A single Twitter user showed just how easy it is to mislead anti-Trump politicians and media – Washington Examiner
If you think only one political group in the United States is susceptible to the proliferation of political propaganda on social media, you are sorely mistaken.
Though it is true online disinformation campaigns have found a comfortable home in “MAGA” Land, the anti-Trump resistance is at least as gullible and ready to believe the worst of its enemies, as a single Twitter user demonstrated this weekend.
A person named Mark Elliott tweeted a C-SPAN video on April 5 with a caption that read, “[President Trump] on people asking for asylum ‘These aren’t people. These are animals.’”
The video included in the tweet showed Trump saying:
But everything about Elliott’s tweet is a lie, from its central claim right down to the implication that the video is from a recent White House event. First, Trump said no such thing about asylum seekers. He was speaking specifically about members of the brutal, barbaric Salvadoran gang MS-13, which is known for hacking its enemies to death with machetes. And the video is not even from this year. It is from 2018, back when the press first misreported that Trump had called immigrants “animals.”
None of this stopped Elliott’s tweet from going viral this weekend. More than 15,000 social media users have shared his “asylum” claim directly. Then, there are the those who have shared or commented on his tweet on their individual social media pages, including politically active celebrities, members of Congress, reporters at national newsrooms, and 2020 Democratic presidential candidates.
Between Sens. Kirsten Gillibrand, D-N.Y., South Bend Mayor Pete Buttigieg, disgraced former news anchor Dan Rather, and outspoken supermodel Chrissy Teigen, more than 80,000 people “learned” this weekend that the president may or may not have called asylum seekers “animals.” That number does not count the 15,000 who have retweeted Elliott’s tweet.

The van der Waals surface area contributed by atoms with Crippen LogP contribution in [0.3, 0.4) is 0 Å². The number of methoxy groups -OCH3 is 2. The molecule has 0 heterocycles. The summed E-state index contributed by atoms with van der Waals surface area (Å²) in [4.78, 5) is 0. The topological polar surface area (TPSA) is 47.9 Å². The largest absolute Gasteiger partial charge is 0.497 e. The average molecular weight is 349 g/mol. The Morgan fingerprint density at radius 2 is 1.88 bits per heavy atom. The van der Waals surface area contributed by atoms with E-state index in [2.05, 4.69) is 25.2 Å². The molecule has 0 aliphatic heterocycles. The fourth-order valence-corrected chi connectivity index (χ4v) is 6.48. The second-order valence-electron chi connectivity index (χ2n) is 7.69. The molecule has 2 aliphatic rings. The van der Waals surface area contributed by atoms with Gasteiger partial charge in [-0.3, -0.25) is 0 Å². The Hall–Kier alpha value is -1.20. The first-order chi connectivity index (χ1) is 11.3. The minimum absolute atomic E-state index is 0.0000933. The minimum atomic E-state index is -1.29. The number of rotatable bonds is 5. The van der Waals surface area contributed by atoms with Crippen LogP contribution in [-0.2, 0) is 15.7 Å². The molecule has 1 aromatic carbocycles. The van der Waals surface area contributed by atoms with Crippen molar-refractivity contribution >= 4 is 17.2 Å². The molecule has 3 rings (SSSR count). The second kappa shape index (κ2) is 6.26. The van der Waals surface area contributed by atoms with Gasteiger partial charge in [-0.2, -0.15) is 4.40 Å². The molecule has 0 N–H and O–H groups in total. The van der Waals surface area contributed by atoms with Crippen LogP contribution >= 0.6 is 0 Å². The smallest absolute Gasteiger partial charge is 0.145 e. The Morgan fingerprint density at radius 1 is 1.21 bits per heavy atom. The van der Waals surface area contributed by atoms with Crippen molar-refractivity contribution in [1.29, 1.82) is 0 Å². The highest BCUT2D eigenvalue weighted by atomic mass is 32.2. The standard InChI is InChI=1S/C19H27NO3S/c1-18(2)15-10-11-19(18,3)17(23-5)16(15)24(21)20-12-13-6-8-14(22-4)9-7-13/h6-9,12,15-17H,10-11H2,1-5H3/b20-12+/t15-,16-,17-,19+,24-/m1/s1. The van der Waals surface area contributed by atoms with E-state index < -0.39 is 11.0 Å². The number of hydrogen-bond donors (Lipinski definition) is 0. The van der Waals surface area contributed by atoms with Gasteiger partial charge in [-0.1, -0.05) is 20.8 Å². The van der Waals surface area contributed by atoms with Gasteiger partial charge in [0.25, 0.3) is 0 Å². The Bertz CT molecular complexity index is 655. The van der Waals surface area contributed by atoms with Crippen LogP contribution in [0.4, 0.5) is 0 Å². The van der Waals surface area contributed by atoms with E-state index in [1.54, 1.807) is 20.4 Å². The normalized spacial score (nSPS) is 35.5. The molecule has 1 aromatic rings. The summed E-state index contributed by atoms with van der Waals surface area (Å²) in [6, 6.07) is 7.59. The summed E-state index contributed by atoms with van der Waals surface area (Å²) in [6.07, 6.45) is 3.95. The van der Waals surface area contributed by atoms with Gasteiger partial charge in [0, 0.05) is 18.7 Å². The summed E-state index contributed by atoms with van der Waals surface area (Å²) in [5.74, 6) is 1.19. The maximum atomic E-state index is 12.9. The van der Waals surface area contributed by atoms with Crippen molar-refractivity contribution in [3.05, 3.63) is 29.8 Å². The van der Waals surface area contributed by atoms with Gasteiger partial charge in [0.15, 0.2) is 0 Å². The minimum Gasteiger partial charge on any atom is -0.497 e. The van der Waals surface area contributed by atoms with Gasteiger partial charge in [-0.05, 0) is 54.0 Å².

One amazing aspect of this story is just how willing allegedly thorough newsmen were to believe the supposed context provided by some guy named Mark Elliott. Few who commented on his tweet appear to have asked, “Is this really the context in which these remarks were made? Did the president really say this?” Mark Elliott’s say-so was apparently good enough for everybody.
And many of the people angrily commenting on it seem to have forgotten entirely that we had this exact same fight one year ago about these exact same comments pulled from this exact same White House video. Do they really not remember any of this?
So, there you have it: A person you have never heard of managed somehow to get mainstream reporters, celebrities with millions of followers, members of Congress, and presidential candidates to share a lie based on a year-old video that most of them had already seen. The fact that a single, intentionally dishonest tweet sparked a viral debate this weekend over comments that have already been litigated should scare you.
At this rate, the Russians and Chinese don’t even have to put in any effort sowing discord and distrust in the U.S. with targeted disinformation campaigns. Just put everyone on Twitter, and it’s all done for them.